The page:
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Tuesday, Nov 19, 2019

Mechanised options to crop-burning raise farmers’ profits, cut pollution: Research

The direct seeding of wheat into unploughed soil and shredded rice residues raised farmers’ profits through higher yields and savings in labour, fuel and machinery costs.

india Updated: Aug 09, 2019 01:31 IST
Sanchita Sharma
Sanchita Sharma
Hindustan Times, New Delhi
Alternatives to crop burning are tractor-mounted implements such as the happy seeder and straw shedders, which can be attached to rice harvesters.
Alternatives to crop burning are tractor-mounted implements such as the happy seeder and straw shedders, which can be attached to rice harvesters.(HT FILE)
         

Farmers who stop burning rice straw and adopt no-till practices to grow wheat in north India could increase profits and lower greenhouse gas emissions from on-farm activities by 78%, according to a new study, which provides evidence that scaling up mechanisation to manage crop residues lowers air pollution and raises farmers’ agricultural earnings.

The direct seeding of wheat into unploughed soil and shredded rice residues raised farmers’ profits through higher yields and savings in labour, fuel and machinery costs, concludes the study after comparing the costs and benefits of 10 distinct land-preparation and sowing practices in rice-wheat cropping rotations done in at least 4 million hectares of farmland in northern India. The multidisciplinary study, done by agriculturalists, economists and environmentalists, has been published in the journal Science.

Around 1•24 million deaths (12.5% of total deaths) in India in 2017 were attributable to air pollution, which leads to lung infections, chronic obstructive lung disease, heart attacks, stroke, diabetes and lung cancer, according to an analysis of state-wise data published in The Lancet Planetary Health last year.

The bi-annual burning of crop stubble after harvest in north India is a major contributor to air pollution in Delhi, Uttar Pradesh, Bihar and Haryana, taking the mean values of PM 2.5 micrometres (particles one-400th of a millimetre) greater than 125 µg/m³. The WHO puts the PM 2.cut off at 10µg/m³, while the National Ambient Air Quality Standards of India safe limit is a higher 40µg/m³.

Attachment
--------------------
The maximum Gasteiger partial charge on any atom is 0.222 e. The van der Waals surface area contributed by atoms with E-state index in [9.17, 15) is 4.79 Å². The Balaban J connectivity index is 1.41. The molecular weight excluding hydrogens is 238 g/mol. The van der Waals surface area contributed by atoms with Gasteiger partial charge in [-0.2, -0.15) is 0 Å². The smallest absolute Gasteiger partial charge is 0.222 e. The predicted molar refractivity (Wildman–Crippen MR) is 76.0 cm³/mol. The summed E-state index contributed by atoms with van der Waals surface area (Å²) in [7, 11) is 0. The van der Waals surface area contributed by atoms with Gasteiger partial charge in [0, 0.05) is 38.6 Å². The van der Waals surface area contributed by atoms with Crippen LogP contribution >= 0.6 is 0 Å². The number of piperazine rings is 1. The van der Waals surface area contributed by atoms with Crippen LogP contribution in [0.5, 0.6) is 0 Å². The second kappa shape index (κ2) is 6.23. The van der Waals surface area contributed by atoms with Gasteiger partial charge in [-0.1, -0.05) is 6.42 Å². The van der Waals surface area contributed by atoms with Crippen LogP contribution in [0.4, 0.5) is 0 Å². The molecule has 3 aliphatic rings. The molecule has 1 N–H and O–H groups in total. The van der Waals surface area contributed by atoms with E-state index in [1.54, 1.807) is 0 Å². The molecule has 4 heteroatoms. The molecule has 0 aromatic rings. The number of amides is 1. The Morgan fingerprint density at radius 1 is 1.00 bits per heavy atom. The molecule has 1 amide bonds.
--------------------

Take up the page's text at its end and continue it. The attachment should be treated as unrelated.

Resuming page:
“Farmers in India burn around 23 million tonnes of straw to quickly and cheaply clear their field of crop stubble after rice harvest and prepare it to sow wheat. The straw, if packed into 20-kg 38-cm high bales and piled on top of each other, would be 430,000 km high and reach the moon,” said co-author M L Jat, principal scientist and cropping systems specialist at the International Maize and Wheat Improvement Center (CIMMYT).

Alternatives to crop burning are tractor-mounted implements such as the happy seeder and straw shedders, which can be attached to rice harvesters. “Compared to burning straw and tilling, direct-seeding using a happy seeder brings a profit of Rs 11,000 per hectare on average by reducing production and increasing productivity. Leaving straw on the soil as mulch improves soil health by adding nutrients and carbon, and regulating moisture by lowering evaporation and retaining moisture,” said Jat.

After the ban on burning of crop stubble in November 2015 proved ineffective, the Centre announced a Rs 1,151.8 crore subsidy for “promotion of agriculture mechanization for in-situ management of crop residue in Punjab, Haryana, Uttar Pradesh and Delhi” in March 2018, that offered farmers loans, financial assistance and renting options for mechanisation.

“Within a year of its launch, the zero tillage technology/happy seeder technology is being used in 800,000 hectares, which has brought additional direct farmer benefit of $131 million compared to a burning option,” said Trilochan Mohapatra, director general of the Indian Council of Agricultural Research (ICAR).

“Less than a quarter of the total subsidy would pay for widespread adoption of the happy seeder, if aided by government and NGO support to build farmer awareness and impede burning,” said lead author Priya Shyamsundar, lead economist, global science, at The Nature Conservancy, which conducted the study with CIMMYT, ICAR, Borlaug Institute for South Asia, and University of Minnesota.

Farmers are quickly adapting and accepting mechanisation. “The use of happy seeders has increased from 50,000 hectares of farmland last year to 800,000 within one year. There are issues of access machines, capacity development, service provision, and residual behavioural issues where farmers are used to tillage, but things are happening and we expect the use to double within a year as farmers switch to sustainable, profitable and less polluting farming practices,” said Jat.